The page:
Posted on March 24, 2015
    By Devon Berkheiser You can build trust again! Often, building trust with loved ones is a significant part of the recovery process. It’s not uncommon for people in the midst of an addiction to engage in lying, sneaking, and other behaviors that create a loss of trust in relationships. While it can be daunting to think about repairing your important relationships, here are 5 ways to help you manage the process: 1. Be patient First and foremost, recognize that rebuilding trust takes time. Addictive behaviors may have occurred over a span of many years, so it’s not realistic to think that you’ll be able to regain trust immediately. Your friends and family members have their own feelings to work through, so give them time and space for that. It’s normal to want to make things better...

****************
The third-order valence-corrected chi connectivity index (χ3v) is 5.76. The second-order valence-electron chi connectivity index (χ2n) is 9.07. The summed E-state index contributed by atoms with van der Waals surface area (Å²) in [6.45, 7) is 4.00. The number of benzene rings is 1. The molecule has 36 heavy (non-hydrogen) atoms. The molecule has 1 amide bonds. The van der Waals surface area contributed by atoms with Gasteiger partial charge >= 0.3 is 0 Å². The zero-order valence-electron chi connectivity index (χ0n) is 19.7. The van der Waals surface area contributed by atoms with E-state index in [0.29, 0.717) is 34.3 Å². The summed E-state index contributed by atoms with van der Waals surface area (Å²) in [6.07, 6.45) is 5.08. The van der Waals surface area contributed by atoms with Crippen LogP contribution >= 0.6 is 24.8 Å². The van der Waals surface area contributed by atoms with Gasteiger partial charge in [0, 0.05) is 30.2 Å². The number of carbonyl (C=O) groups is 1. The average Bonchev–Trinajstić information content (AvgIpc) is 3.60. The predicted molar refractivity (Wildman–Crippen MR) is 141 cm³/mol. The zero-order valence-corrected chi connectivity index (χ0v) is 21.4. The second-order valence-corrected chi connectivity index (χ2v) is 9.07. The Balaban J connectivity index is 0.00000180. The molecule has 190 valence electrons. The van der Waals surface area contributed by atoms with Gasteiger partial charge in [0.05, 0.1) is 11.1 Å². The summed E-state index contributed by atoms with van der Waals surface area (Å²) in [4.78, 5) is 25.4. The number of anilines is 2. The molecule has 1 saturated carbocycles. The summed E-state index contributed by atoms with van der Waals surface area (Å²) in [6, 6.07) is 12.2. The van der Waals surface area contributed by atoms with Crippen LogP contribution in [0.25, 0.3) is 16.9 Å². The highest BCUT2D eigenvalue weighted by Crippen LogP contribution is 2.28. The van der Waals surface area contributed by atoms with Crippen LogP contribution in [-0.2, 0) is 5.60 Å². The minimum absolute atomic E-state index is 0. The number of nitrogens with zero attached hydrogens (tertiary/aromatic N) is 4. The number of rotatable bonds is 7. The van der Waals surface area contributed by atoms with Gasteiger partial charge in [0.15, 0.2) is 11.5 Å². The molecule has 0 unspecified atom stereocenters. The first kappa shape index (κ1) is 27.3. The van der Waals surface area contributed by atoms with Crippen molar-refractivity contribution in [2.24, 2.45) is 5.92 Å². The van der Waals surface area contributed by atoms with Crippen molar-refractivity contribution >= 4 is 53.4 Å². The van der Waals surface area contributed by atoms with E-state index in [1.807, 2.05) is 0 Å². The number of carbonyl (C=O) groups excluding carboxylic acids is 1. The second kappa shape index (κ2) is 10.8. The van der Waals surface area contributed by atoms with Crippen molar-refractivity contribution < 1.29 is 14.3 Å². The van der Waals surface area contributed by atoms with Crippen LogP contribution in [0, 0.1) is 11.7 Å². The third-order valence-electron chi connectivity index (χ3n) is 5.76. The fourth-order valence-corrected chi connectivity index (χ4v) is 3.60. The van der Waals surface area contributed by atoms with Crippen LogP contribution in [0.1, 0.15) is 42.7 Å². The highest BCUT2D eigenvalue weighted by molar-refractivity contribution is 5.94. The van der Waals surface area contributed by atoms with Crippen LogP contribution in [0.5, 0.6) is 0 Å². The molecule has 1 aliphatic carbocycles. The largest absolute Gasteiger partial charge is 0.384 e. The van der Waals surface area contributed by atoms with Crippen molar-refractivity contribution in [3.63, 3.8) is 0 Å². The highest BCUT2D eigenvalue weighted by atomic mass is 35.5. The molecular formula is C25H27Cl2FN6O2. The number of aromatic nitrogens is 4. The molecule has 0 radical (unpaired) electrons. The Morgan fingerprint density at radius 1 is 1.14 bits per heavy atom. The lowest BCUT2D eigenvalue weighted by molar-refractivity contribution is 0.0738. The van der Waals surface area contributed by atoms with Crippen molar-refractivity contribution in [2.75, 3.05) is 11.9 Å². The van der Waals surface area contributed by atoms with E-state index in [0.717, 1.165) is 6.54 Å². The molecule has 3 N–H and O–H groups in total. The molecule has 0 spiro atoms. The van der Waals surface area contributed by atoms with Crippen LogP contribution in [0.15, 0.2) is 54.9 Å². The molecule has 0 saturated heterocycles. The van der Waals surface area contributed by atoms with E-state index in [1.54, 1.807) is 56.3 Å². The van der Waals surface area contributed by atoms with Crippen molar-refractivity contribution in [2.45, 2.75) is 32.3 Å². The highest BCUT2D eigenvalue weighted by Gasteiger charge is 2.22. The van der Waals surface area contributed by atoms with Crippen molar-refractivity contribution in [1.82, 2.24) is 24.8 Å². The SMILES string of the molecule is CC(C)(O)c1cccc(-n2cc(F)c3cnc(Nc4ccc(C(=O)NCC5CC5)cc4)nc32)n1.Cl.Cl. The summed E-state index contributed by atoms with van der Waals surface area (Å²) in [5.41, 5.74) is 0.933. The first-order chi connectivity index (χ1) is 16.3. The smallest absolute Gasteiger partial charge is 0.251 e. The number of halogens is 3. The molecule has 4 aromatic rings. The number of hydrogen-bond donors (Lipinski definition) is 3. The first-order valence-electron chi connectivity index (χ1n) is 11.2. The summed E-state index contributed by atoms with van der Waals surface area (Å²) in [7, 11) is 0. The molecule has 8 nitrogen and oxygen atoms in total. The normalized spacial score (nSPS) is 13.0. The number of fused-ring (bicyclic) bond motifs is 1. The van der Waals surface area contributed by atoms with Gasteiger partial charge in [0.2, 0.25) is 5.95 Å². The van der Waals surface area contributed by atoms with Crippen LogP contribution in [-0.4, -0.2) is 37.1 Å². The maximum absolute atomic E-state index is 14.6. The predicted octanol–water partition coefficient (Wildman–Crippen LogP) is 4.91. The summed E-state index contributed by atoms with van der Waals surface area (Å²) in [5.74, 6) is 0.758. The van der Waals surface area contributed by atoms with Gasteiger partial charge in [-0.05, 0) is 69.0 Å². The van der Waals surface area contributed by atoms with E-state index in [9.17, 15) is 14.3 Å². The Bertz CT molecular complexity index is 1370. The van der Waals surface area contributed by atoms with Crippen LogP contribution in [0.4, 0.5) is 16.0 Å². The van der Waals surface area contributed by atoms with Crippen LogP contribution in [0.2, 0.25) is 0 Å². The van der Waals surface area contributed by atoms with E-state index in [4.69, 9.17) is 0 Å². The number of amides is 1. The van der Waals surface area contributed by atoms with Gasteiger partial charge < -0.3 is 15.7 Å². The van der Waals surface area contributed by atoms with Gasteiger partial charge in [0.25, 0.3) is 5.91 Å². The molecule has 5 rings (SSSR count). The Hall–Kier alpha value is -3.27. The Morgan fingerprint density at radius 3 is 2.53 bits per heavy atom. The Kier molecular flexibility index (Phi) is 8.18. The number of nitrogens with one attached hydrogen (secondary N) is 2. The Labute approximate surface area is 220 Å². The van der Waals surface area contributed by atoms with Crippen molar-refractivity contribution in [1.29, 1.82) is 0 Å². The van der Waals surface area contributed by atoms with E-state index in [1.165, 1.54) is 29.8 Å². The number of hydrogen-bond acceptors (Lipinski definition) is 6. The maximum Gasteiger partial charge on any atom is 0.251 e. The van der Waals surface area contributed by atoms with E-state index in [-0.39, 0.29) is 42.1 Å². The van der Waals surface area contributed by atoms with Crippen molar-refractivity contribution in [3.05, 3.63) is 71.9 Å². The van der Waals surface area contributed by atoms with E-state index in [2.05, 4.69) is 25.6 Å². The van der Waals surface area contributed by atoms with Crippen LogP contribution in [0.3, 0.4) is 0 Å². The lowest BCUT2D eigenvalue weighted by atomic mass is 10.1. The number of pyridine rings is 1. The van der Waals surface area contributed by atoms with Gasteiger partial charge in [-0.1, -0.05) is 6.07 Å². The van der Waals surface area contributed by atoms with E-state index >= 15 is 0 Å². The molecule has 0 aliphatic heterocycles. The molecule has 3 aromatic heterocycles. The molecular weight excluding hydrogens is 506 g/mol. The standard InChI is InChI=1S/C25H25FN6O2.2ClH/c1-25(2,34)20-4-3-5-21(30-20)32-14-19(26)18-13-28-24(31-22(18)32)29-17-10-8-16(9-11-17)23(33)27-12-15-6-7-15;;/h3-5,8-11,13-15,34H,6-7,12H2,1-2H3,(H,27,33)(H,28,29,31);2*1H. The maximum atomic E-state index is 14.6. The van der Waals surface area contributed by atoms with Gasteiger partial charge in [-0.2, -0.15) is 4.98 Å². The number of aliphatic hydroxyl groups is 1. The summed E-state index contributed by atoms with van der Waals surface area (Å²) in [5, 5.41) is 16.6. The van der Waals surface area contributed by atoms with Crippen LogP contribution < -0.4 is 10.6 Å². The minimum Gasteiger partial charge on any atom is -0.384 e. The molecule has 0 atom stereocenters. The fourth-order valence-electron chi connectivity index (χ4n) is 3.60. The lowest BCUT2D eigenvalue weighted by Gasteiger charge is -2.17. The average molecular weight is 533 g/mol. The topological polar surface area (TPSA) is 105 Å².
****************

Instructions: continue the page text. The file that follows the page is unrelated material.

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  • Making Amends

    Posted on March 20, 2015
    by Devon Berkheiser, Psy.D. For members of AA/NA, making amends is part of the program. The 9th step of the 12 steps is to make direct amends to people that have been hurt. Practical Recovery and SMART Recovery don’t have a specific recommendation about making amends, but many people in recovery want to repair and rebuild their relationships. In order to do so, it’s often necessary to address hurt that has been caused by your addictive behaviors. Here are some tips for making amends… the Practical Recovery Way. 1. Acknowledge your role The first step toward repairing relationships is taking responsibility for your role in their breakdown. When feeling ashamed, it’s tempting to avoid addressing the issue altogether or try to deflect those difficult feelings by blaming the other pers...